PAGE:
The DAT is an accepted method of detection of anti-erythrocyte antibodies and an essential part of the diagnosis of IMHA [2
]. The first aim of this study was to compare the results obtained in the DAT versus the gel test. The high number of samples, 247 canine and 74 feline samples, creates a relatively powerful study, as for such comparative investigations 40 samples has been described as sufficient [8
]. Analysis of the correlation between the log titres of the DAT results and the ordinal gel test results revealed that the latter can be interpreted as binary test results. Therefore kappa statistics were chosen as the appropriate method to compare the two tests in the absence of a "gold standard" for the diagnosis of IMHA [8
]. The kappa values for the comparison of the canine BCIDL (0.86) as well as the kappa of 0.94 for the BCIDL canine samples with Ht below 0.35% can be interpreted as "almost perfect agreement" and the kappa for the feline BCIDL samples (0.58) and kappa for the UVLD canine samples (0.48) as "moderate agreement" using the classification of Landis and Koch [9
The use of an extended DAT protocol such as performed by both laboratories in this study in their diagnostic support for a university referral hospital has been questioned for samples derived from first opinion clinical practice [10
]. A still unresolved issue is the use of multiple dilutions of antisera to prevent false negative DAT outcomes due to the prozone effect [5
]. Five of 17 UVDL samples had prozones with a titre around the cut-off value defined for the DAT and would have been missed if higher dilutions of antiserum had not been used.
A second issue concerns the inclusion of multiple monovalent reagents to increase the sensitivity of the DAT [5
]. Indeed in the BCIDL canine samples, six positive DATs would have been missed if the test had relied on polyvalent antisera only. This finding corroborates a previous study by this laboratory in which 11 of 77 dogs with IMHA would have had a negative DAT had the extended test protocol not been used [5
The third issue related to the DAT is the clinical relevance of performing an extended DAT with full determination of the pattern of antibody reactivity instead of use of a polyvalent reagent only, such as in the gel test. In human IMHA the antibody reactivity pattern is of diagnostic relevance [14
]. In dogs, however, the clinical relevance remains debated. C3b and IgM reactivity have been reported with higher frequency in secondary IMHA [5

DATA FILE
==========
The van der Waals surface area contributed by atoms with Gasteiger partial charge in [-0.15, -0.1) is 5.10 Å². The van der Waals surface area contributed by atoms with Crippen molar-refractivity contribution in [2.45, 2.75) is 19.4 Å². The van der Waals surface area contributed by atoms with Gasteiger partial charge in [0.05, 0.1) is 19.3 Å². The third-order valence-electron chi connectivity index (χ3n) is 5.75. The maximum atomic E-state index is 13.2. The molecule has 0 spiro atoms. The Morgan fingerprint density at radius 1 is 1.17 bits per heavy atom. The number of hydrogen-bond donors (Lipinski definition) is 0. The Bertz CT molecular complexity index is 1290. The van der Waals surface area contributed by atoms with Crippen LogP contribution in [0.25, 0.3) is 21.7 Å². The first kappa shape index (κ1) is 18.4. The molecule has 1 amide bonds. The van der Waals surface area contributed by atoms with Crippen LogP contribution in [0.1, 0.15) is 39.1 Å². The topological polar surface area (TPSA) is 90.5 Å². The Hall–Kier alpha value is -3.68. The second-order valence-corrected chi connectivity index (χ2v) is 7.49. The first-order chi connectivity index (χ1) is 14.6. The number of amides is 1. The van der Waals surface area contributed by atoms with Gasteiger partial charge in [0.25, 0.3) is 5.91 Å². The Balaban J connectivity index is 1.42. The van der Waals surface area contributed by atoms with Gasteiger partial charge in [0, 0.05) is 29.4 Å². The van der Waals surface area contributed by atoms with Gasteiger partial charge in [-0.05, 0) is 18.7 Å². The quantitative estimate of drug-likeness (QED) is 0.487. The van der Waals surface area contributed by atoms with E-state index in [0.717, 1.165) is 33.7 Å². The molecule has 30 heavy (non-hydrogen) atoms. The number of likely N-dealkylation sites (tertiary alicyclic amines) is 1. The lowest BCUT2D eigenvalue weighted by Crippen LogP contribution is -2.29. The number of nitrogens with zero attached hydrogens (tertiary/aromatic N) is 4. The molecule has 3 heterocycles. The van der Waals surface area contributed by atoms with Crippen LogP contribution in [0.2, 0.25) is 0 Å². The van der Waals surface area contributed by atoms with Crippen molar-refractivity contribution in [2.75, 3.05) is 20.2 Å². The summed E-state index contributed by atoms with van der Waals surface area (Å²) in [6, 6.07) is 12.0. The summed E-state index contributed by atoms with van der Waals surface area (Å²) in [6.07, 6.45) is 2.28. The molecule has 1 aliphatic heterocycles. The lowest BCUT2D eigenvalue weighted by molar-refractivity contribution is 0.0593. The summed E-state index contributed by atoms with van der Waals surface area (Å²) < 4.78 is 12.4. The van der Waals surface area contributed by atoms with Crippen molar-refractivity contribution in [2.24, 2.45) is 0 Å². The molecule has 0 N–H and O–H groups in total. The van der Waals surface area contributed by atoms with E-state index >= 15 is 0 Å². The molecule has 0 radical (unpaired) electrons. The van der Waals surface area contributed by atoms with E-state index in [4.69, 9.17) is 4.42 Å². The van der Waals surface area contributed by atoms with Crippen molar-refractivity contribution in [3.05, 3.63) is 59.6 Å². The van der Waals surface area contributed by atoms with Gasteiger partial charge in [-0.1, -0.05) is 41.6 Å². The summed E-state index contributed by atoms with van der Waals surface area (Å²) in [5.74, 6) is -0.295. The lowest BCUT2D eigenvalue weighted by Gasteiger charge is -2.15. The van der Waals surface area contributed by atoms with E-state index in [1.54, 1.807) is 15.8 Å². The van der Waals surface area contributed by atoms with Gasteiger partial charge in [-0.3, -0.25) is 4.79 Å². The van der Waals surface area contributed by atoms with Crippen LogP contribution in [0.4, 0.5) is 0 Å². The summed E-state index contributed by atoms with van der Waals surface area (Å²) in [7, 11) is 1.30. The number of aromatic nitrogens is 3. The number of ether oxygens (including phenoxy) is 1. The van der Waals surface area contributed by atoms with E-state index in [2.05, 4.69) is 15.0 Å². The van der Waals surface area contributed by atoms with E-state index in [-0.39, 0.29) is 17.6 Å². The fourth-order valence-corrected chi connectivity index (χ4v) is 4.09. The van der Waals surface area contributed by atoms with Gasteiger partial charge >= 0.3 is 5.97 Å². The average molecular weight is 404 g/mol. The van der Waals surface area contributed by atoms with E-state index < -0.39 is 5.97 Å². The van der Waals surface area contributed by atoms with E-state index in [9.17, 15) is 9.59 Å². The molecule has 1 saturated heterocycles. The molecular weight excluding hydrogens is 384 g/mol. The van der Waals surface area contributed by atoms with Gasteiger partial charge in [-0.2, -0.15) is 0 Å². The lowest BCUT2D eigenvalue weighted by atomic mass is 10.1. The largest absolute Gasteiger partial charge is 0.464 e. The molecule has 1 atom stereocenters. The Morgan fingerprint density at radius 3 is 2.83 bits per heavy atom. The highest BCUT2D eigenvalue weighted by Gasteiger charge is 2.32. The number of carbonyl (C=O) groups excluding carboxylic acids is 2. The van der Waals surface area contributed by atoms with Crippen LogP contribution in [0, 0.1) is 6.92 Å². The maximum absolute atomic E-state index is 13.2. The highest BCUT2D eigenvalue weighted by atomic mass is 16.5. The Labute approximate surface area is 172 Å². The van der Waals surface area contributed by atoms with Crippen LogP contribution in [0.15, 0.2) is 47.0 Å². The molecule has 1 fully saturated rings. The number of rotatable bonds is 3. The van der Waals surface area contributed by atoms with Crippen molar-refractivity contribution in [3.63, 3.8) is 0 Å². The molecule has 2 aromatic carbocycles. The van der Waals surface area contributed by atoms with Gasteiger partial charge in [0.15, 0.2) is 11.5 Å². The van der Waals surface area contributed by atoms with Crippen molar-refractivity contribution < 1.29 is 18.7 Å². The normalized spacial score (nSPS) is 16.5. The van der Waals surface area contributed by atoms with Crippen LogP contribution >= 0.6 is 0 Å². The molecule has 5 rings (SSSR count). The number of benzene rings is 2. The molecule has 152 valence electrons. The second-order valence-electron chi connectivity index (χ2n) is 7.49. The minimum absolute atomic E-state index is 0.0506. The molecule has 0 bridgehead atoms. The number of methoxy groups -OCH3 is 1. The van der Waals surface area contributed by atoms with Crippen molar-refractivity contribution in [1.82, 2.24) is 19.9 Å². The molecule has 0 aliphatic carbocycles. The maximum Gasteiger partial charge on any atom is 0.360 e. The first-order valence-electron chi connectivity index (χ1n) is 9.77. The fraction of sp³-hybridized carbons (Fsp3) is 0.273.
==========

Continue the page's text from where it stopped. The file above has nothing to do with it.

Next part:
] and IgM reactivity at 4°C was also more often seen in the dogs with secondary IMHA in the present study (Table ). The clinical significance of cold agglutinating antibodies is also widely debated. There is a belief that they are less significant as they are rarely active at body temperature [2
], but few studies have investigated the complete temperature gradient of the reactivity of these immunoglobulins.
Despite the fact that the DAT is an accepted test for the diagnosis of IMHA [2
], it is by no means internationally standardized. To realise such standardisation between laboratories will be very difficult, if not impossible. A commercially produced test, such as the gel test, might be better suited to this task. Therefore, in addition to the comparative study of the two diagnostic procedures, the second goal of the present study was to investigate the value of the gel test as a diagnostic tool for IMHA. In the absence of a gold standard we defined clinical categories of idiopathic IMHA, secondary IMHA and no IMHA on the basis of a combination of diagnostic criteria present at clinical presentation and as used by others [2
]. Additionally, these case definitions included follow-up and pathology data in order to prevent misclassification. It can be argued that this clinical classification is based on subjective criteria; however, until better methods have been found, it is consistent with current clinical practice.
The gel test identified fewer positive samples than the DAT despite the fact that in essence it is also a test reliant on the use of a polyvalent antiserum (Figure ). The positive DAT samples that were missed by the gel test (n = 27) were mainly from dogs with secondary IMHA (n = 20). Only three cases of idiopathic IMHA were missed. Since the gel test is faster and more easily performed than the conventional DAT it might be used as a screening test for IMHA, but if negative, IMHA cannot be excluded and an extended DAT should be performed. This observation contrasts, however, with the findings in human samples where the micro-column gel test is found to be more sensitive than the DAT [21